Dyskinesia

When used as an adjunct to levodopa, Azilect may cause dyskinesia or potentiate dopaminergic side effects and exacerbate pre-existing dyskinesia (treatment-emergent dyskinesia occurred in about 18% of patients treated with 0.5 mg or 1 mg rasagiline as an adjunct to levodopa, and 10% of patients who received placebo as an adjunct to levodopa). Decreasing the dose of levodopa may ameliorate this side effect.

Lowering of Blood Pressure and Postural/Orthostatic Hypotension

In placebo controlled studies of Azilect given in combination with levodopa, the incidence of postural hypotension consisting of a systolic blood pressure decrease (≥ 30 mm Hg) or a diastolic blood pressure decrease (≥ 20 mm Hg) after standing was 13.4 % with Azilect (1 mg/day) compared to 8.5 % with placebo.

At the 1 mg dose, the frequency of orthostatic hypotension at any time during the study was approximately 44 % for Azilect vs 33% for placebo for mild to moderate systolic blood pressure decrements (≥ 20 mm Hg), 40 % for Azilect vs 33 % for placebo for mild to moderate diastolic blood pressure decrements (≥ 10 mm Hg), 7 % for Azilect vs 3 % for placebo for severe systolic blood pressure decrements (≥ 40 mm Hg), and 9 % for Azilect vs 6 % for placebo for severe diastolic blood pressure decrements (≥ 20 mm Hg). There was also an increased risk for some of these abnormalities at the lower 0.5 mg daily dose and for an individual patient having mild to moderate or severe postural hypotension for both systolic and diastolic blood pressure.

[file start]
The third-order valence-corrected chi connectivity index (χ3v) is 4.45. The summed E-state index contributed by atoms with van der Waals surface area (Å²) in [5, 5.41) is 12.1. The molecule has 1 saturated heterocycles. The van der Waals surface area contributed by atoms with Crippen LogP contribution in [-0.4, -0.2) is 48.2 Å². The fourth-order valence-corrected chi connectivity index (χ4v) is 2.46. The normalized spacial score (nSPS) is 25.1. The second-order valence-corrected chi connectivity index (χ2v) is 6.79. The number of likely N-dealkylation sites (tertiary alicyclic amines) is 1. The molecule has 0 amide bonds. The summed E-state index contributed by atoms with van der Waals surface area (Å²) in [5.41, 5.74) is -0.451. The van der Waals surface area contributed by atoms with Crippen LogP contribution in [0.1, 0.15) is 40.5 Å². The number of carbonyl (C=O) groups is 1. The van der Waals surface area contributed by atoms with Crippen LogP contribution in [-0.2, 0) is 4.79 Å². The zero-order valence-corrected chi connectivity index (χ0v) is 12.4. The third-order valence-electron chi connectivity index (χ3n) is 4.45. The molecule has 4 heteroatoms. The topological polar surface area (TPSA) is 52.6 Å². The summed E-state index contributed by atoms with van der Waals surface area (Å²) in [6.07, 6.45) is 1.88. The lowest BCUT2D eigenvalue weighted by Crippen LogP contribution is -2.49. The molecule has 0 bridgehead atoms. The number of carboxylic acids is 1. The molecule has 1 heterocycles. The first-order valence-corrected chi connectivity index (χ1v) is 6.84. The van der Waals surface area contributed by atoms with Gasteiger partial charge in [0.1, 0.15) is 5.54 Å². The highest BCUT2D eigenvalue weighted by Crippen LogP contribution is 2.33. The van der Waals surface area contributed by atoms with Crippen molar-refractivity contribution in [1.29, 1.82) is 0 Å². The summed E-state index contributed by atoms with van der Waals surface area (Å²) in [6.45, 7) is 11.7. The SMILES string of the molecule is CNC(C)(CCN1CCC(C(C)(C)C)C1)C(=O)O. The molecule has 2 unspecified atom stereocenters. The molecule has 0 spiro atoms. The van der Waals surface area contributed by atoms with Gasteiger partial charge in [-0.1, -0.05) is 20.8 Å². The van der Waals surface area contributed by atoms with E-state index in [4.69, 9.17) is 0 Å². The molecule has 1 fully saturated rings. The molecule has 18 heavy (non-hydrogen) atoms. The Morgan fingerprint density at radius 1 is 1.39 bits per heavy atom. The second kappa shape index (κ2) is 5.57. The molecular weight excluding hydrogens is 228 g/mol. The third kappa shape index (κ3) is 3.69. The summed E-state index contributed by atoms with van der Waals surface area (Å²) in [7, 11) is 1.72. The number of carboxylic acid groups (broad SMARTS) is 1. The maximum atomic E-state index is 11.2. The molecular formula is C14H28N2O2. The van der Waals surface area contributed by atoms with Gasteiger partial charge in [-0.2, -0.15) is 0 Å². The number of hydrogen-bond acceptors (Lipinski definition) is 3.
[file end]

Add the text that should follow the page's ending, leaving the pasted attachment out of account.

Clinical trial data further suggest that postural hypotension occurs most frequently in the first two months of Azilect treatment and tends to decrease over time.

Some patients treated with Azilect experienced a mildly increased risk for significant decreases in blood pressure unrelated to standing but while supine.

The risk for post-treatment hypotension (e.g., systolic < 90 or diastolic < 50 mm Hg) combined with a significant decrease from baseline (e.g., systolic > 30 or diastolic > 20 mm Hg) was higher for Azilect 1 mg (3.2 %) compared to placebo (1.3 %).

There was no clear increased risk for lowering of blood pressure or postural hypotension associated with Azilect 1 mg/day as monotherapy.

When used as an adjunct to levodopa, postural hypotension was also reported as an adverse reaction in approximately 6% of patients treated with 0.5 mg rasagiline, 9% of patients treated with 1 mg rasagiline and 3% of patients treated with placebo. Postural hypotension led to drug discontinuation and premature withdrawal from clinical trials in one (0.7%) patient treated with rasagiline 1 mg/day, no patients treated with rasagiline 0.5 mg/day and no placebo-treated patients.

Elevation of Blood Pressure

In studies in which Azilect (1 mg/day) was given in conjunction with levodopa, Azilect produced an increased incidence of a significant, high blood pressure (e.g., systolic > 180 or diastolic > 100 mm Hg) of 4% compared to 3% for placebo.

The risk for developing post-treatment high blood pressure (e.g., systolic > 180 or diastolic >100 mm Hg) combined with a significant increase from baseline (e.g., systolic > 30 or diastolic > 20 mm Hg) was higher for Azilect (2 %) compared to placebo (1 %).

There was no increased frequency of the incidence of hypertension as an adverse reaction in the adjunctive treatment pivotal trials for Azilect treatment vs placebo.

There was no observed increased risk for increasing blood pressure or high blood pressure (based upon various measurements and analyses) or for the development of hypertension as an adverse reaction in the monotherapy study for 1 mg daily Azilect treatment (vs placebo).

Hallucinations / Psychotic-Like Behavior

In the monotherapy study, hallucinations were reported as an adverse event in 1.3% of patients treated with 1 mg rasagiline and in 0.7% of patients treated with placebo. In the monotherapy trial, hallucinations led to drug discontinuation and premature withdrawal from clinical trials in 1.3% of the 1 mg rasagiline-treated patients and in none of the placebo-treated patients.